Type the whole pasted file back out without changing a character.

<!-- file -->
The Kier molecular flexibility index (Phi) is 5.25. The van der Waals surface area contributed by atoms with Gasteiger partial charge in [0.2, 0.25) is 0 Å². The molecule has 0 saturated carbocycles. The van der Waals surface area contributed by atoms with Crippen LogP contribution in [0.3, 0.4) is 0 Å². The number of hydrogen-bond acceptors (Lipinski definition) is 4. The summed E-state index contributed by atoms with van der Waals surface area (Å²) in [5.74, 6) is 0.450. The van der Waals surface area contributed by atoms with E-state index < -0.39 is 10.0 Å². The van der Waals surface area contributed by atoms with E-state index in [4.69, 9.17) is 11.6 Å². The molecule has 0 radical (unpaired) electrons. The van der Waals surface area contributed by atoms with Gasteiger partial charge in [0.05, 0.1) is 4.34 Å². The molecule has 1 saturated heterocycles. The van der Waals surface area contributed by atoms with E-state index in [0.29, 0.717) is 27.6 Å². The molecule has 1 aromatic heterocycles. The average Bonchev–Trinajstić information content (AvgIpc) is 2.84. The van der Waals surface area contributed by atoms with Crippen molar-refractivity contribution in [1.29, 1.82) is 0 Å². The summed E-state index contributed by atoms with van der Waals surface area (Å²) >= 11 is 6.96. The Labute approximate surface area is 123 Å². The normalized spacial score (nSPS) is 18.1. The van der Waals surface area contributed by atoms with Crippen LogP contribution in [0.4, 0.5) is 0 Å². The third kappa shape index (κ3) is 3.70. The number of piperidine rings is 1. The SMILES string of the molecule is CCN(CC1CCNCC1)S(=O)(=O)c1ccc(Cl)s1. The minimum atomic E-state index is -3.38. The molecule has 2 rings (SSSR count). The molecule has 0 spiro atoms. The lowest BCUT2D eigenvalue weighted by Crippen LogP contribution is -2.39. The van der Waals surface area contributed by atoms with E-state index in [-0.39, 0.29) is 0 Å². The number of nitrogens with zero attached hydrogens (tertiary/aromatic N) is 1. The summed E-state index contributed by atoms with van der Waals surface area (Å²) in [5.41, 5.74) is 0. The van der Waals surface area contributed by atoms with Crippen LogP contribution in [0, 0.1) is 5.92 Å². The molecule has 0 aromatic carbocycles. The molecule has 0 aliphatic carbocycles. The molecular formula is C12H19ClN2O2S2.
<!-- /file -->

The Kier molecular flexibility index (Phi) is 5.25. The van der Waals surface area contributed by atoms with Gasteiger partial charge in [0.2, 0.25) is 0 Å². The molecule has 0 saturated carbocycles. The van der Waals surface area contributed by atoms with Crippen LogP contribution in [0.3, 0.4) is 0 Å². The number of hydrogen-bond acceptors (Lipinski definition) is 4. The summed E-state index contributed by atoms with van der Waals surface area (Å²) in [5.74, 6) is 0.450. The van der Waals surface area contributed by atoms with E-state index < -0.39 is 10.0 Å². The van der Waals surface area contributed by atoms with E-state index in [4.69, 9.17) is 11.6 Å². The molecule has 0 radical (unpaired) electrons. The van der Waals surface area contributed by atoms with Gasteiger partial charge in [0.05, 0.1) is 4.34 Å². The molecule has 1 saturated heterocycles. The van der Waals surface area contributed by atoms with E-state index in [0.29, 0.717) is 27.6 Å². The molecule has 1 aromatic heterocycles. The average Bonchev–Trinajstić information content (AvgIpc) is 2.84. The van der Waals surface area contributed by atoms with Crippen molar-refractivity contribution in [1.29, 1.82) is 0 Å². The summed E-state index contributed by atoms with van der Waals surface area (Å²) >= 11 is 6.96. The Labute approximate surface area is 123 Å². The normalized spacial score (nSPS) is 18.1. The van der Waals surface area contributed by atoms with Crippen LogP contribution in [0.4, 0.5) is 0 Å². The third kappa shape index (κ3) is 3.70. The number of piperidine rings is 1. The SMILES string of the molecule is CCN(CC1CCNCC1)S(=O)(=O)c1ccc(Cl)s1. The minimum atomic E-state index is -3.38. The molecule has 2 rings (SSSR count). The molecule has 0 spiro atoms. The lowest BCUT2D eigenvalue weighted by Crippen LogP contribution is -2.39. The van der Waals surface area contributed by atoms with E-state index in [-0.39, 0.29) is 0 Å². The number of nitrogens with zero attached hydrogens (tertiary/aromatic N) is 1. The summed E-state index contributed by atoms with van der Waals surface area (Å²) in [5.41, 5.74) is 0. The van der Waals surface area contributed by atoms with Crippen LogP contribution in [0, 0.1) is 5.92 Å². The molecule has 0 aromatic carbocycles. The molecule has 0 aliphatic carbocycles. The molecular formula is C12H19ClN2O2S2.